You’ve probably heard the phrase “buyer beware” a few times before in your life, and that’s never truer than when you’re making a major purchase – and few purchases are bigger than a home.
One of the best ways you can protect yourself is by paying careful attention to the seller’s disclosures. Sellers are required to provide buyers with certain pieces of essential information about a property’s condition, including potential issues and known defects so that buyers can make informed decisions about a purchase. Understanding seller disclosure requirements is vital for both buyers and sellers to ensure transparency and allow for informed decisions.
What are Texas sellers required to disclose?
In Texas, sellers are obligated to disclose known material defects or issues that could affect the property’s value or pose risks to the buyers. These disclosures are typically provided on a standard form known as the “Texas Seller’s Disclosure Notice.”
Seller disclosures cover various aspects of the property, including its structure, systems, appliances and any known environmental hazards. Some specific areas covered include:
- Structural and foundation issues: Any past or present problems with the foundation, walls, roof or other structural components must be disclosed.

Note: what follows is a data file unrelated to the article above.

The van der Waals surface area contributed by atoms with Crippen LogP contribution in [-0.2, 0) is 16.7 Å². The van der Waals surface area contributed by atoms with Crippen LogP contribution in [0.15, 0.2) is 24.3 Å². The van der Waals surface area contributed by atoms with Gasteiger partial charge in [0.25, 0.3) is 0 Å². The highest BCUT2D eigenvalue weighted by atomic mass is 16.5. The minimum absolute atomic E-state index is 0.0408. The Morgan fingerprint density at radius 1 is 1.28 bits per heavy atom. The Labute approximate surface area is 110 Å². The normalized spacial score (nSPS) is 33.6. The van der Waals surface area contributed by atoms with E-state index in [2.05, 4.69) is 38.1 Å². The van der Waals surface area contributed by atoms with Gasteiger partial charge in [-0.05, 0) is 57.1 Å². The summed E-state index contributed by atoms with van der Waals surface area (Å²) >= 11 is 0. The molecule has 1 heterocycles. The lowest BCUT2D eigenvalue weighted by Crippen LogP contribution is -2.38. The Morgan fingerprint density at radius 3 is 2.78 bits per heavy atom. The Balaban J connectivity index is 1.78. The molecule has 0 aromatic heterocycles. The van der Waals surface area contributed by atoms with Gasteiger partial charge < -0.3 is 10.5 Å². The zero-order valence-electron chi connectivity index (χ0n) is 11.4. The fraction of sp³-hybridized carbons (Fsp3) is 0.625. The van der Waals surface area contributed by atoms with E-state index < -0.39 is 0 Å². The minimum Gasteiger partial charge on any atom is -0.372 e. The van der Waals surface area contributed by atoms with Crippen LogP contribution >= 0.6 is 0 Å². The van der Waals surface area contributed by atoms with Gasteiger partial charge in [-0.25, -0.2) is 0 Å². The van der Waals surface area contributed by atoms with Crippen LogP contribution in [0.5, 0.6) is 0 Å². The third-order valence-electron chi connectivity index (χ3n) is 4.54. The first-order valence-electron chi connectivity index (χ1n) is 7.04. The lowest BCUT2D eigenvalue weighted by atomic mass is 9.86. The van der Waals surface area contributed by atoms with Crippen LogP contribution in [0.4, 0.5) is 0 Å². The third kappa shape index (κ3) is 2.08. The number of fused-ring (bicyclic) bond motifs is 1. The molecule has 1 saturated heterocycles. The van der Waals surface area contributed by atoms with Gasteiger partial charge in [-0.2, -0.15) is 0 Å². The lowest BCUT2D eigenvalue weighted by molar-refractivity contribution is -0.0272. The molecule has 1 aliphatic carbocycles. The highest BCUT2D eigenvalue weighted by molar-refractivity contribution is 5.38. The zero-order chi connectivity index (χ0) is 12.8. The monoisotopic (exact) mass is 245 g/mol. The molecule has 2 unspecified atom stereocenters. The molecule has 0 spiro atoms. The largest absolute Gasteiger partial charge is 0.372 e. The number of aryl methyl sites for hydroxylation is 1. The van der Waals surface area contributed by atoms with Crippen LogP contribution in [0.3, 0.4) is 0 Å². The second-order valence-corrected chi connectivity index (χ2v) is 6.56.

- Plumbing, electrical and HVAC systems: Sellers must disclose any known issues with plumbing, electrical wiring, heating, ventilation and air conditioning systems.
- Water and drainage problems: Issues related to leaks, flooding, or drainage problems must be disclosed.
- Environmental hazards: Sellers are required to disclose the presence of lead-based paint, asbestos, radon or any other known environmental hazards.
- Pest infestations: If the property has experienced or currently has a pest infestation, such as termites or rodents, it must be disclosed.
- Previous repairs or renovations: Sellers should disclose any significant repairs, renovations or additions made to the property and provide details about permits obtained.
- Legal issues: Any ongoing disputes, liens or legal restrictions (such as easements or similar encumbrances) associated with the property must be disclosed
Despite these rules, sellers sometimes purposefully hide information that a seller should have, usually because they’re worried about how it may affect the sale (and the price). If a buyer discovers undisclosed issues after closing the deal, they may be in a position to pursue legal recourse against the seller.